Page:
“The essence of it is making an environment intuitive, able to be fully utilized by people of all abilities with little physical effort,” explains Lisa Cini, ASID, IIDA, the owner of Mosaic Design Studio, a firm that specializes in senior living facilities, and author of several books on the topic of aging in place. “Make things open and easy to reach, let the young and old exercise their limits of independence.”

It’s not surprising that designers tend to primarily focus on universal design in the kitchen and bath, since, as Peterson puts it, in those rooms we “have jobs to do, so these considerations become even more important.” A hard-to-reach appliance or fixture can easily become an prohibitive obstacle for those with limited mobility. The products and design in these two rooms require extra attention to ensure that everyone in the home can access them.

In the kitchen, Grant says one of his go-to universal design tricks are multi-level islands that allow for both traditional countertop and table surface heights. In addition to providing counter access for those seated in wheelchairs, the table portion can also serve as a family breakfast table.

Another accessible trend noted by both Grant and Peterson is swapping doors for drawers, in everything from base cabinets to appliances to vanities. Peterson observed that the cabinetry accessories that are available today “help us not to ever have to crawl down in the corner to get in the back of the cabinet to get something. That corner comes out to us.”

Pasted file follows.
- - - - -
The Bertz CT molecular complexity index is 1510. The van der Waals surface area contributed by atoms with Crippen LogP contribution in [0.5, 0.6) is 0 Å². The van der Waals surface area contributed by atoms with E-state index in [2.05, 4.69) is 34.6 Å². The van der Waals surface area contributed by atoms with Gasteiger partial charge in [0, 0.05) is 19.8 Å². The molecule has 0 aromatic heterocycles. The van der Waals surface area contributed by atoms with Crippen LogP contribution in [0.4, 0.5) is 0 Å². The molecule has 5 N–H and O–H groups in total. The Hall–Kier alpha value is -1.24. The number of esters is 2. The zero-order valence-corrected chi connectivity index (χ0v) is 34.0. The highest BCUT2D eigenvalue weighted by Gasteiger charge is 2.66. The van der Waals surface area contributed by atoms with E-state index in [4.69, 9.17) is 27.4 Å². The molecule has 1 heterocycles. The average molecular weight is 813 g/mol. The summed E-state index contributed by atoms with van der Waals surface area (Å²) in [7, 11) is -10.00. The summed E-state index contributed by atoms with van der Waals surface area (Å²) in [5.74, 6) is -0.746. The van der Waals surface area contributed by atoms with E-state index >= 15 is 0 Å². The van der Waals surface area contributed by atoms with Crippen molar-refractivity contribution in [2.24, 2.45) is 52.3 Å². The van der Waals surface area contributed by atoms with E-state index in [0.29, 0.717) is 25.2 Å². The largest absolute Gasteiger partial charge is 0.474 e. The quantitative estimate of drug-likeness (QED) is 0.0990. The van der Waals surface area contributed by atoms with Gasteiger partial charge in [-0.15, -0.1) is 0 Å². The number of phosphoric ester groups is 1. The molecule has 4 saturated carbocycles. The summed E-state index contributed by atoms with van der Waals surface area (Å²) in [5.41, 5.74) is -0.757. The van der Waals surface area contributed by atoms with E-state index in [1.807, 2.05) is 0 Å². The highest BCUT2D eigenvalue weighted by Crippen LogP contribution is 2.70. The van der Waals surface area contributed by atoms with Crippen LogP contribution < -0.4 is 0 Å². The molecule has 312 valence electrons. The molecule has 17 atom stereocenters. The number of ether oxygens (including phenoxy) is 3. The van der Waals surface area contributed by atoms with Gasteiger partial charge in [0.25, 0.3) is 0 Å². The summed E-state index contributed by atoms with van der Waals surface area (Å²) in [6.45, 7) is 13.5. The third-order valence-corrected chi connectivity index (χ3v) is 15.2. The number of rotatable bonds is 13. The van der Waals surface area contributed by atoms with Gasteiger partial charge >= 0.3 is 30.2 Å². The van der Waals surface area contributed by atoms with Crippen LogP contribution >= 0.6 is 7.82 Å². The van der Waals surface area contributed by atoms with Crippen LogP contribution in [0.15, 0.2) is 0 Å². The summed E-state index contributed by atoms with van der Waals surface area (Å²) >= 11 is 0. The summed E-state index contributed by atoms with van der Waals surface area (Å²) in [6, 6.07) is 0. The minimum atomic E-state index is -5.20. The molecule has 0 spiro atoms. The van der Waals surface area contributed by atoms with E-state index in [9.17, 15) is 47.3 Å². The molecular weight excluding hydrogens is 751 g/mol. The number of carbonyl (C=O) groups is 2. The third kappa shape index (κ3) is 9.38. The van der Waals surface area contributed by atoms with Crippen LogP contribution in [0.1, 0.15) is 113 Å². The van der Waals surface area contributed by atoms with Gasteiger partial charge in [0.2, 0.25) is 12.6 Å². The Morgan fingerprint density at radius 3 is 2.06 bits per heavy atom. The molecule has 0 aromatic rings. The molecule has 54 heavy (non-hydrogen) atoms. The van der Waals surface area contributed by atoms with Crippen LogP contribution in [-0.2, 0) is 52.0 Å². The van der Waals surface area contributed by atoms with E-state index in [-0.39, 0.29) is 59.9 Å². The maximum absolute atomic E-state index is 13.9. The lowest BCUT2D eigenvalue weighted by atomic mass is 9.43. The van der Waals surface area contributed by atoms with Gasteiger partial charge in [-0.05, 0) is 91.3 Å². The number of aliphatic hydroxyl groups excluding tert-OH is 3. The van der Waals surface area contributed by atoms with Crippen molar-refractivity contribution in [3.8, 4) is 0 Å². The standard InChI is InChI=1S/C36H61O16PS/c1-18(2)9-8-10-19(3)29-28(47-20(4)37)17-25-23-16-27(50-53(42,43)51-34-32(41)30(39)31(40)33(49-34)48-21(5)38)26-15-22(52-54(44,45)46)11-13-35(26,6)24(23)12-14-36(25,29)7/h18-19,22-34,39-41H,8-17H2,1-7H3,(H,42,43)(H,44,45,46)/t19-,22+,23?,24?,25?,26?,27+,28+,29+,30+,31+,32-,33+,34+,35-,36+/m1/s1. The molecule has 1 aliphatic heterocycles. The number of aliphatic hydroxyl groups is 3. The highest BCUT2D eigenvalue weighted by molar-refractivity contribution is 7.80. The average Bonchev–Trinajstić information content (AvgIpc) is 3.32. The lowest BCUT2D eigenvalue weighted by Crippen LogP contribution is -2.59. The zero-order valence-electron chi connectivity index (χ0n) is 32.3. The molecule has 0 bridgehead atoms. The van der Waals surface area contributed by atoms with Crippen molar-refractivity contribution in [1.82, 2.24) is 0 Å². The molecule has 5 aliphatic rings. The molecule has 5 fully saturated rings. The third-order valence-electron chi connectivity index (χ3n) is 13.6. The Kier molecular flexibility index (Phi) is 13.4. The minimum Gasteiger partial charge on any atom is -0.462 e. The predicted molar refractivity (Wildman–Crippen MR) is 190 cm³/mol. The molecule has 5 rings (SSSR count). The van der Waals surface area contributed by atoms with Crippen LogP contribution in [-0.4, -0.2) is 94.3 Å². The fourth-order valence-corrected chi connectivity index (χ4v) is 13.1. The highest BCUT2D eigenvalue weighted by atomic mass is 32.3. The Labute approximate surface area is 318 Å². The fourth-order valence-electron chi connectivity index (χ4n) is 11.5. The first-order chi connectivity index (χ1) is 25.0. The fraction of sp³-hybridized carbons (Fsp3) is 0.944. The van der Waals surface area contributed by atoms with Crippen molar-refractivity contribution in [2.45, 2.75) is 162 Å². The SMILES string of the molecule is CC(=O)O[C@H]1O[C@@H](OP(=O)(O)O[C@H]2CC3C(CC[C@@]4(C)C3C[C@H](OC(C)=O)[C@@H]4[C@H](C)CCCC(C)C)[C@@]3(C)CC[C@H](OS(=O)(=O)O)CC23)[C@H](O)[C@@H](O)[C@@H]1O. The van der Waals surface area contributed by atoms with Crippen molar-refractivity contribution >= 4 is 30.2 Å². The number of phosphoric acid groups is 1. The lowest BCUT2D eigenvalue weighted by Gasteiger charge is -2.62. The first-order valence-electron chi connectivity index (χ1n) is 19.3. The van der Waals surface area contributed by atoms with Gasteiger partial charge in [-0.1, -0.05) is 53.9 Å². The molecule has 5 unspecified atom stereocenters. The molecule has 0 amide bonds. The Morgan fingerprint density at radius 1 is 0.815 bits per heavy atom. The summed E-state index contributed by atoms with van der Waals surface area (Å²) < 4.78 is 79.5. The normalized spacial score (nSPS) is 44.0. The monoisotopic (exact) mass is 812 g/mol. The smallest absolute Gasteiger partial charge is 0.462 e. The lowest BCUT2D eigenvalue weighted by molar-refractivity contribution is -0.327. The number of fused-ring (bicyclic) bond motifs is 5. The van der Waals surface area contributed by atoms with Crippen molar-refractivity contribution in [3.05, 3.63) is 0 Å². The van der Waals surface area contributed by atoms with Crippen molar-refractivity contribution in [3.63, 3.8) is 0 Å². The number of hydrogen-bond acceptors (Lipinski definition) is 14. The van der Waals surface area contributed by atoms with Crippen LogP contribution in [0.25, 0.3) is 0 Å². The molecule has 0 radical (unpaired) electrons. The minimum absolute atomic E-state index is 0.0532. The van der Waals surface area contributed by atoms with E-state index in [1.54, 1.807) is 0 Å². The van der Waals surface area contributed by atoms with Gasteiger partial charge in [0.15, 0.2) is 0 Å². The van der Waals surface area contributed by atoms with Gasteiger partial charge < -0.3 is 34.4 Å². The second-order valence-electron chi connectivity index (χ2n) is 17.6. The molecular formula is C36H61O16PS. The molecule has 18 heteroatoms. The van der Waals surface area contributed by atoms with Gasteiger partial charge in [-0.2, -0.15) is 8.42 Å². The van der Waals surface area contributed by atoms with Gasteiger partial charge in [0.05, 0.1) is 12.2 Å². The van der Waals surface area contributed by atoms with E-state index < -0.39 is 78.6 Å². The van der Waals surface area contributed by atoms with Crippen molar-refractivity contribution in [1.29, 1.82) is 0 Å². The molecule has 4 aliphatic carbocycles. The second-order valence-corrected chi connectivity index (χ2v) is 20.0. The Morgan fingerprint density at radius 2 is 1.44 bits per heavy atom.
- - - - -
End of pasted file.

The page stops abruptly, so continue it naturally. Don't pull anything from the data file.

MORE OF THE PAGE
Cabinet doors, as well as entry doors, more often feature handles instead of knob pulls, which are easier to grasp for someone with arthritis or other mobility limitations. Pocket door and barn door designs ensure that entryways are clear for individuals with mobility aids, such as walkers or wheelchairs.

In the bath, curbless showers and sleek, modern versions of the grab bar are universal design essentials. Also on the rise are things like touch faucets, bidet toilets, and motion sensor lighting, all of which help individuals maintain independence.

See below for 13 products that will add universal design elements to your next home.


Thermador MicroDrawer Microwave oven

1. Thermador MicroDrawer

In addition to drawered cabinetry, the presence of appliance drawers is also on the rise. The 30-inch built-in MicroDrawer from Thermador features 950 watts of power and can accomodate a 13-by-9-inch pan. It is also available in a 24-inch size.